Brave on Windows Part 1

This post continues a series on exploring new browsers:

I’ve been using Vivaldi on Windows for about four months now. As I keep saying, my browser needs on Windows aren’t too huge. Mostly I access youtube, the Stardew Valley Farm uploaded, and Google Docs. But I want to keep checking out new browsers on Windows first precisely since they are so important on my Linux computer. I don’t want to mess up a good thing there.

So let’s start off with Brave’s new user tour:

Interestingly it doesn’t see Vivaldi as a Browser to import from:

Now onto the important part of what makes Brave, Brave:

Intelligently they tell you how to turn it off if it’s breaking sites, rather than let users think the browser’s rendering is broken. We’ll see how well it works for the sites I visit – probably just fine on Windows.

Now, this I REALLY like. I guess since everyone else either owns search (Google and Microsoft) or gets paid by the search engine (Mozilla getting Google payments) I never see this. But I think this is the type of transparency that browsers should be providing! Not surprising since one of the Brave founders came from Mozilla.

Rewards is a weird name for this, since I’m not getting paid or any items. But I do like the idea – you earn tokens that equate to money that gets paid out to the websites you want to support. Here’s a little more about it:

I’m not going to sign up now because I don’t really visit enough sites on this computer and I just want to get on with it. Here’s the page I get after that:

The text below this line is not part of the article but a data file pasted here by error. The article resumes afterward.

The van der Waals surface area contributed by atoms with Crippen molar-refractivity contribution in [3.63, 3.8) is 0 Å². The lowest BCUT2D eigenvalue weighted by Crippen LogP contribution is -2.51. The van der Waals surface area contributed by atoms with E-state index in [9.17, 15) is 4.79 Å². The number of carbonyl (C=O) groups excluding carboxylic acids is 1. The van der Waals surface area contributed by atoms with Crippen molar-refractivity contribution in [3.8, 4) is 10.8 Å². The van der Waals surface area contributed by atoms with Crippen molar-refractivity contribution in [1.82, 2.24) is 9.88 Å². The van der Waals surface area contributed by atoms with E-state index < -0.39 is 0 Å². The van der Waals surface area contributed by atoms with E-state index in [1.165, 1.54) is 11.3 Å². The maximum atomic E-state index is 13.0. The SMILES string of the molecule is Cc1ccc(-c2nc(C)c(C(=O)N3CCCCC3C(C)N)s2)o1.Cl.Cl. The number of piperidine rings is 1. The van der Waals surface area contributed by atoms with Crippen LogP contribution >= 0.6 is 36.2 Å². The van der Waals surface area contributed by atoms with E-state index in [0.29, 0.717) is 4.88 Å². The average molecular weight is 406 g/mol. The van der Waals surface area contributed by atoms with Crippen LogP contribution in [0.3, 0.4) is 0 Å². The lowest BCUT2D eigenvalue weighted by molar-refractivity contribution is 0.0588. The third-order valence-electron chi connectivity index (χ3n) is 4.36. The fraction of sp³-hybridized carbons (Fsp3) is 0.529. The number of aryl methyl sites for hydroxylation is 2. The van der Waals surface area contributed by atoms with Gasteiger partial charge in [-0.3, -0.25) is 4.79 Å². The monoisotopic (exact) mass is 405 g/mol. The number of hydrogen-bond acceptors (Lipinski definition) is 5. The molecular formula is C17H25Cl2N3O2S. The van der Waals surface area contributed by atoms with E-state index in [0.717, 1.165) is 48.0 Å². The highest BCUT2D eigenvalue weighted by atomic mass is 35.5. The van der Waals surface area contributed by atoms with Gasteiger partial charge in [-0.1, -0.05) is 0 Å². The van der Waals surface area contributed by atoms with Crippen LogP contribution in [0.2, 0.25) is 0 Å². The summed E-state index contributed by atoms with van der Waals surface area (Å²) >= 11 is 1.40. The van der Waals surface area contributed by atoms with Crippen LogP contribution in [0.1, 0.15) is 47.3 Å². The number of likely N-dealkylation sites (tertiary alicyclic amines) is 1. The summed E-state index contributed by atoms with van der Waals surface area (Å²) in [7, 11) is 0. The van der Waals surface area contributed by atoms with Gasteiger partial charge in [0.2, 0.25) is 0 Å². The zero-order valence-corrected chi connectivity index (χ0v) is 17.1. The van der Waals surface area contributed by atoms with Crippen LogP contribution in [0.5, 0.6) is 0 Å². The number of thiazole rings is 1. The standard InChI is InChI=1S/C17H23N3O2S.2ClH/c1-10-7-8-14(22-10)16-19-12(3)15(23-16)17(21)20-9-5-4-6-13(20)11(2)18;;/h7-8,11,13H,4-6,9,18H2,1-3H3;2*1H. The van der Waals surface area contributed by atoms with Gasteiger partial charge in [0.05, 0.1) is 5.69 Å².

Now, it may look suspicious to you that it claims to have already blocked some trackers when I’ve only gone through their welcome page. I, too, was suspicious at first. But then I remembered when I imported settings from Chrome, it took me to some Adobe page. So new tabs always look like this. I opened a new tab without doing anything else:

Looks like they make money from Cryptocurrencies? However, true to what you’d expect, unlike Vivaldi it doesn’t pre-populate your new tab with a bunch of sponsored sites. In fact, my speed dial still looks exactly the same on Vivaldi. Here’s how the blog looks on Brave:

I like the fonts it chooses to render with. It claims to have stopped trackers on my site. I don’t know of any, so I’m going to guess that the “Share This” has some of that embedded as do embedded YouTube videos. Let’s take a quick look at two sites I use that have ads. First Ars Technica:

But I guess these things aren’t ads:

And a quick look at reddit:

There’s definitely an ad missing in that square. Supposedly also 13 ads and trackers. Again.

Brave doesn’t seem to have nearly as many widgets as Vivaldi, but that’s not surprising; Vivaldi, like Opera before it is known for being a power user’s browser. I don’t know if this ends up being pro or con for Brave in the long run. It’s a nice clear browser that more or less seems to look and feel like a regular browser – just with supposedly less tracking and ads. To get the same experience as Vivaldi would probably involve lots of potentially dangerous extensions. We’ll see how it handles my day-to-day on Windows.